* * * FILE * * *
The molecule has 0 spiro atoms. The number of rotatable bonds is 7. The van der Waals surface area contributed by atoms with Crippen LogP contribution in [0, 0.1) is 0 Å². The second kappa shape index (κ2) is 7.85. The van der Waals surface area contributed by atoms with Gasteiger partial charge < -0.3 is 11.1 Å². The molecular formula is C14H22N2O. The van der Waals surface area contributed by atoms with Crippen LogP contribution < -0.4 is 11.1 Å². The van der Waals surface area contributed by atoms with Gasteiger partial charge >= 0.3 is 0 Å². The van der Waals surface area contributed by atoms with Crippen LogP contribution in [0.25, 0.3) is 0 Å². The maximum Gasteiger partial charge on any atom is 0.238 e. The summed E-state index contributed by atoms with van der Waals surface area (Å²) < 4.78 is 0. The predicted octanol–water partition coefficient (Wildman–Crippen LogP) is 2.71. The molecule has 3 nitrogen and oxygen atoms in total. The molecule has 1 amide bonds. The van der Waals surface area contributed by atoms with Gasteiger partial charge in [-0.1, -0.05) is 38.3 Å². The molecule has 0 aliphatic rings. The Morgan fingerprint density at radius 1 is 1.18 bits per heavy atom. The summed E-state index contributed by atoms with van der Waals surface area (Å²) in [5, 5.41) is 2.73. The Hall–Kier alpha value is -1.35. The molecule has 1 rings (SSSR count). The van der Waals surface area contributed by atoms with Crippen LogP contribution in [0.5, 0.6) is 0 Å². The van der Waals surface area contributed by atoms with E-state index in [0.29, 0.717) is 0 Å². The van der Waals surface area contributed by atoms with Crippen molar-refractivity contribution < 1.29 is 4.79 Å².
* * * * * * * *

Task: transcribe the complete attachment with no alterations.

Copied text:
The molecule has 0 spiro atoms. The number of rotatable bonds is 7. The van der Waals surface area contributed by atoms with Crippen LogP contribution in [0, 0.1) is 0 Å². The second kappa shape index (κ2) is 7.85. The van der Waals surface area contributed by atoms with Gasteiger partial charge < -0.3 is 11.1 Å². The molecular formula is C14H22N2O. The van der Waals surface area contributed by atoms with Crippen LogP contribution < -0.4 is 11.1 Å². The van der Waals surface area contributed by atoms with Gasteiger partial charge >= 0.3 is 0 Å². The van der Waals surface area contributed by atoms with Crippen LogP contribution in [0.25, 0.3) is 0 Å². The maximum Gasteiger partial charge on any atom is 0.238 e. The summed E-state index contributed by atoms with van der Waals surface area (Å²) < 4.78 is 0. The predicted octanol–water partition coefficient (Wildman–Crippen LogP) is 2.71. The molecule has 3 nitrogen and oxygen atoms in total. The molecule has 1 amide bonds. The van der Waals surface area contributed by atoms with Gasteiger partial charge in [-0.1, -0.05) is 38.3 Å². The molecule has 0 aliphatic rings. The Morgan fingerprint density at radius 1 is 1.18 bits per heavy atom. The summed E-state index contributed by atoms with van der Waals surface area (Å²) in [5, 5.41) is 2.73. The Hall–Kier alpha value is -1.35. The molecule has 1 rings (SSSR count). The van der Waals surface area contributed by atoms with Crippen LogP contribution in [0.5, 0.6) is 0 Å². The van der Waals surface area contributed by atoms with E-state index in [0.29, 0.717) is 0 Å². The van der Waals surface area contributed by atoms with Crippen molar-refractivity contribution < 1.29 is 4.79 Å².